WINCHESTER — The Frederick County Board of Supervisors doesn’t want Lord Fairfax Community College to change its name.
On Wednesday night, the board voted 5-1 to send a letter to the Virginia State Board for Community Colleges objecting to the idea.
In February, following six months of study and discussions, the LFCC board voted 9-3 to seek a new name that better reflects the institution and its mission. Its namesake, Thomas, the 6th Lord Fairfax, was an 18th-century slave owner who came to America from England, eventually settling in White Post in Clarke County. He owned more than 5 million acres in the region and was a friend and mentor to a young George Washington. At the time of his death, Lord Fairfax owned at least 97 enslaved persons. He also remained loyal to the British during the Revolutionary War. He died in 1781 and is buried at Christ Episcopal Church in Winchester.
The review was prompted by a resolution passed by the State Board for Community Colleges in July 2020 asking all Virginia community colleges to revisit their names. This request coincided with institutions across the country reconsidering names with racist ties in the wake of protests following the May 25 murder of George Floyd, a Black man, by a former white Minneapolis police officer.
LFCC’s name was chosen in 1969 by its then-board as a nod to the region’s colonial history. The college opened in 1970 in Middletown in Frederick County.
Shawn Graber, who represents the Back Creek District on the Frederick County Board of Supervisors, introduced Wednesday night’s motion to oppose renaming LFCC. He noted that the Rappahannock County Board of Supervisors has done something similar.
A new name has not yet been chosen for the college.
Graber called the name change “unwarranted.”
“[Lord Fairfax] was very instrumental in this community in giving out land grants to this community when it was first developed,” he said. “[He] has a rich history here and I believe if we were to want to go down this rabbit hole, we would also want to rename the state of Virginia, multiple other flags and names of cities across the commonwealth, along with many other things.”
He added that changing the college’s name will be a costly undertaking and that the money would be better spent on serving the educational needs of its students. He said two LFCC board members — Brandon Monk and Michael Lake, who also serve on the Frederick County School Board — were among the LFCC board members who opposed the name change.
Graber suggested that the supervisors discuss withholding funds from LFCC over the renaming.
Frederick County has given the college approximately $81,000 a year for the last four fiscal years, according to county Public Information Officer Karen Vacchio. The college has said those funds support scholarships for Frederick County students. While not measurable by locality, funds also support activities of the College Board, faculty and staff development, commencement, student outreach and support services, and other student success initiatives.
Gainesboro Supervisor J. Douglas McCarthy said he would support withholding money if LFCC proceeds with the name change. He called the college “a great institution” and said he would not want county taxpayer dollars to help finance the renaming “simply because there’s a fad right now in changing names that some people aren’t particularly comfortable with or they don’t like.”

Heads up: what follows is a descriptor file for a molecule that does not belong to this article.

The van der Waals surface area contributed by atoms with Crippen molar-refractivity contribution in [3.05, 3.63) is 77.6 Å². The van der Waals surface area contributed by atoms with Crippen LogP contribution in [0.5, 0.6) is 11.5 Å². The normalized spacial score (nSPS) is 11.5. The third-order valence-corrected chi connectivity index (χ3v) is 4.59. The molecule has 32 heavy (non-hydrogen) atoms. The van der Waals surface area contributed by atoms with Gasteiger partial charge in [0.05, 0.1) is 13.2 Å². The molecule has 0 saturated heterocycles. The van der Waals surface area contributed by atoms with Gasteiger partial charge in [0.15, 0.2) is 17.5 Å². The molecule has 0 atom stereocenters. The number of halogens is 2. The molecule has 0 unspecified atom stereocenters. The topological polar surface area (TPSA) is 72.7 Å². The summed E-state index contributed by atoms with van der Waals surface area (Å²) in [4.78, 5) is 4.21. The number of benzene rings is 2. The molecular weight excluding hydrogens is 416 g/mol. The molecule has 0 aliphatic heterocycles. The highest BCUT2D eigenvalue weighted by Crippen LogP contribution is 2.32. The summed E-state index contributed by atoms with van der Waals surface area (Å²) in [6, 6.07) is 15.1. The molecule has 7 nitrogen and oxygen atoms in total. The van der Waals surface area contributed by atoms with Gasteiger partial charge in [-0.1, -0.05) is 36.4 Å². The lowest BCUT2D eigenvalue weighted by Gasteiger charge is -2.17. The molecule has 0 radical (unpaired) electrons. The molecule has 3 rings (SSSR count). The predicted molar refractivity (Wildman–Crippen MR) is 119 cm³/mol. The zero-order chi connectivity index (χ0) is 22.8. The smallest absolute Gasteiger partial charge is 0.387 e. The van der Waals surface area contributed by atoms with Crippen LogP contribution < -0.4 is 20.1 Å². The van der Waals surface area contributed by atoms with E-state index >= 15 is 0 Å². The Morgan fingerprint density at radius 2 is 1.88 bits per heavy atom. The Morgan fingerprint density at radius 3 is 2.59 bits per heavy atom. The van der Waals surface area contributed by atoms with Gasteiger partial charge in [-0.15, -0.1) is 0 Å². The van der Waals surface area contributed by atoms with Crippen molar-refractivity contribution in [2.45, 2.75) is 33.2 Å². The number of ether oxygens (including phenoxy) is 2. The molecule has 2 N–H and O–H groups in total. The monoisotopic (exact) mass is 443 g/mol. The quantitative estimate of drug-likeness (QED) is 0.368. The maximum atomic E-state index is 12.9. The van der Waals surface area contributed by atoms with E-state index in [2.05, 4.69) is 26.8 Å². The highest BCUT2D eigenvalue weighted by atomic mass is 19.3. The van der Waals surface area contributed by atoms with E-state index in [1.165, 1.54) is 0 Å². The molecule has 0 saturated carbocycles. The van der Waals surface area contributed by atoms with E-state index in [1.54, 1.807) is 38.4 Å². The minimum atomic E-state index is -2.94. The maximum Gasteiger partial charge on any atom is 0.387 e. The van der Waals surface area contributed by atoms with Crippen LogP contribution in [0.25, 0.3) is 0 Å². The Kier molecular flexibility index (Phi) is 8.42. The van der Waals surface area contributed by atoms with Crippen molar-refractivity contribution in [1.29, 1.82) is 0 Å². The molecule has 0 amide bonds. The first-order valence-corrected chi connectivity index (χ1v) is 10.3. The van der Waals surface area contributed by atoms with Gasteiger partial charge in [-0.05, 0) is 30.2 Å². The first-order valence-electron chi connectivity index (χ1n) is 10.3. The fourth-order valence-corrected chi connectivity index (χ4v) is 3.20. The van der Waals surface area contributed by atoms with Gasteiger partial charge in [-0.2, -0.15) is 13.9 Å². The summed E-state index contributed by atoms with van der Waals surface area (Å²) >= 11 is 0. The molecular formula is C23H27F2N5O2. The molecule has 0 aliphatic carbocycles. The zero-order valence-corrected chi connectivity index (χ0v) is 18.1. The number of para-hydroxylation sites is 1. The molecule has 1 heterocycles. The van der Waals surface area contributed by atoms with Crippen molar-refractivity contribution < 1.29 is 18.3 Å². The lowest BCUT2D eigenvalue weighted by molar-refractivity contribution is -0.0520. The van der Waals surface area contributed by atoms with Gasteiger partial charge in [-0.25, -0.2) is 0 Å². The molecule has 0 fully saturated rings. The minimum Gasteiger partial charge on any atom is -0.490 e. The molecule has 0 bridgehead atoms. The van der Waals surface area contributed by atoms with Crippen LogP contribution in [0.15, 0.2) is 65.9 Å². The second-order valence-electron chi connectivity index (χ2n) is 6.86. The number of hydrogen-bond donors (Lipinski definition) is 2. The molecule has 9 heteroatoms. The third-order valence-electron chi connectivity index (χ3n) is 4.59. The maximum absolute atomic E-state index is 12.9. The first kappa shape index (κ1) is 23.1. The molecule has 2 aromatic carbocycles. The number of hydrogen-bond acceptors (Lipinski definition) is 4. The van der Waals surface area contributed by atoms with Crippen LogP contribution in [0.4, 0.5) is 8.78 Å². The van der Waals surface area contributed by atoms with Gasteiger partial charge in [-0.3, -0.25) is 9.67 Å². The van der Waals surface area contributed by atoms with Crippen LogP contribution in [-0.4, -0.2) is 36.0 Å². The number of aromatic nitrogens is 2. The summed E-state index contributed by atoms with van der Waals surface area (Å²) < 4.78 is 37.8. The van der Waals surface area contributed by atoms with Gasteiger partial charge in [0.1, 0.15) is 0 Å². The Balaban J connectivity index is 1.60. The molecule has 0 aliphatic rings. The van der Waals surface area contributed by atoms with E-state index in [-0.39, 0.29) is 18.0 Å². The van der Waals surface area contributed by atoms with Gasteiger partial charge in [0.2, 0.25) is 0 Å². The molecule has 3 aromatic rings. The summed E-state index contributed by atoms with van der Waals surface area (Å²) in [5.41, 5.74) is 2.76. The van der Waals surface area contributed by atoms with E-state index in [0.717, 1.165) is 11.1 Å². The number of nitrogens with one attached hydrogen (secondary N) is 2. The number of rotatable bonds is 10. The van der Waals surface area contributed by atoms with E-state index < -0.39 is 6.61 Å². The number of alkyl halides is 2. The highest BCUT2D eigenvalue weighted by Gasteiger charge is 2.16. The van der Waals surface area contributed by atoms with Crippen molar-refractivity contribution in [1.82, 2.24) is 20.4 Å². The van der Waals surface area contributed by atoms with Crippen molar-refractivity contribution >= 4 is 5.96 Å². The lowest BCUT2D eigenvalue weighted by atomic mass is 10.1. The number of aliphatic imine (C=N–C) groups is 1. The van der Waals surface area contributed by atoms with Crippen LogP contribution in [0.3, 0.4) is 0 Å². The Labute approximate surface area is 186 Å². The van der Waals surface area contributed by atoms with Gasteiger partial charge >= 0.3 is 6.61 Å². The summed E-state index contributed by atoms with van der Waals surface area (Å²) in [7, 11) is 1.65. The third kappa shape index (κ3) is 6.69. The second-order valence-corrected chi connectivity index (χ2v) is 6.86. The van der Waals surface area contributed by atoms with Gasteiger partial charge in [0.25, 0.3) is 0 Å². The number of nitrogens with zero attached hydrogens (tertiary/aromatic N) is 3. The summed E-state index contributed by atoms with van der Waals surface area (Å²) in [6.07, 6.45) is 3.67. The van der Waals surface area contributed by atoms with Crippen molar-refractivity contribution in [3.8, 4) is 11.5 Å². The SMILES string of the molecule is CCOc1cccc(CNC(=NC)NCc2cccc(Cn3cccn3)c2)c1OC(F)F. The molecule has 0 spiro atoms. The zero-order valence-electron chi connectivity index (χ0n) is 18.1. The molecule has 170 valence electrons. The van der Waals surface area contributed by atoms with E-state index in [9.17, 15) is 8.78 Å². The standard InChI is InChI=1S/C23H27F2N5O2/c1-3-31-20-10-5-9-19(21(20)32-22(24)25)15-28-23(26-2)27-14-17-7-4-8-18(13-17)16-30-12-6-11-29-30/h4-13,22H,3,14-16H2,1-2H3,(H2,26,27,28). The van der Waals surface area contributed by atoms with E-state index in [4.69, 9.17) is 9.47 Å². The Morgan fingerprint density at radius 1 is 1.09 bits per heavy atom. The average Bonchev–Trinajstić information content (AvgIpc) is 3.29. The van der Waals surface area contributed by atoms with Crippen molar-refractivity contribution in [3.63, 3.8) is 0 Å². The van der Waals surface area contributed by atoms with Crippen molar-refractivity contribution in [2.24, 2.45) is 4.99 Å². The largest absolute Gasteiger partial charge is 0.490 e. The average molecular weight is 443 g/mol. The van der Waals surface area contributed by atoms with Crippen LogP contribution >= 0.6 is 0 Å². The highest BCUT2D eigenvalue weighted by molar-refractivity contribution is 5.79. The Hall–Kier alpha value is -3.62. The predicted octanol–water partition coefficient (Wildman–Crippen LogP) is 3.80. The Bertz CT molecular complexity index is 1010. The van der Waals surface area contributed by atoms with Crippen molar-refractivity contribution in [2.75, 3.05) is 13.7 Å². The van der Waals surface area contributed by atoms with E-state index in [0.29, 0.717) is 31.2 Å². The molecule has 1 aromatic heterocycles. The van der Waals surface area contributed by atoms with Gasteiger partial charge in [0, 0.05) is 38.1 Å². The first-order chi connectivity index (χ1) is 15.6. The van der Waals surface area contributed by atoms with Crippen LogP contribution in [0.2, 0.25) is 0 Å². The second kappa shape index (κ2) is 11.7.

Red Bud Supervisor Blaine Dunn said: “You can always find something wrong with somebody. Nobody’s perfect.” Shawnee Supervisor David Stegmaier thanked Graber making the motion.
But Stonewall Supervisor Judith McCann-Slaughter raised some concerns.
“As opposed to holding money, we could restrict the funds as opposed to entirely withholding the funds,” McCann-Slaughter suggested. “My concern with that is that we may be depriving education to our Frederick County citizens.”
Graber countered that giving money to LFCC — even for a restricted purpose — could free up funds for the college to change its name on uniforms, signs and other items. He said it would be a “shuffle board of funds.”
Supporting the motion were Graber, McCarthy, Dunn, McCann-Slaughter and Stegmaier. Board of Supervisors Chairman Charles DeHaven Jr. voted against it. He did not elaborate. Opequon Supervisor Bob Wells abstained, saying, “I don’t feel it’s the role of the Board of Supervisors to go on record supporting or not supporting such changes.”
In other business, the board voted 6-1 to approve its consent agenda, which approved:
A motion to revise the county’s holiday policy so that any new federal and state holidays would automatically be observed by the county — a move that would make Juneteenth a paid county holiday. The revision eliminates an enumerated list of county holidays.
Appropriating $182,000 so that the county’s Fire & Rescue Chief can purchase two used fire apparatus to serve as reserve units for the entire system.
Granting the Sheriff’s Office $859,500 to purchase 15 vehicles and associated equipment.
Graber was the lone dissenting vote. He said after the meeting that he objected to the $859,500 Sheriff’s Office expenditure.
Although he voted in favor of the consent agenda, Dunn said that he thinks the state legislature should consider a holiday other than Juneteenth to celebrate the end of slavery. He considers Juneteenth a Texas holiday specifically dealing with the emancipation of slaves in Texas — not all slaves nationwide. Juneteenth commemorates June 19, 1865, when Maj. Gen. Gordon Granger led Union soldiers into Galveston, Texas, and told enslaved people there that they were free. Dunn thinks Virginia should observe emancipation either Dec. 6, the date the 13th Amendment was ratified, or Dec. 18, when the 13th Amendment was proclaimed.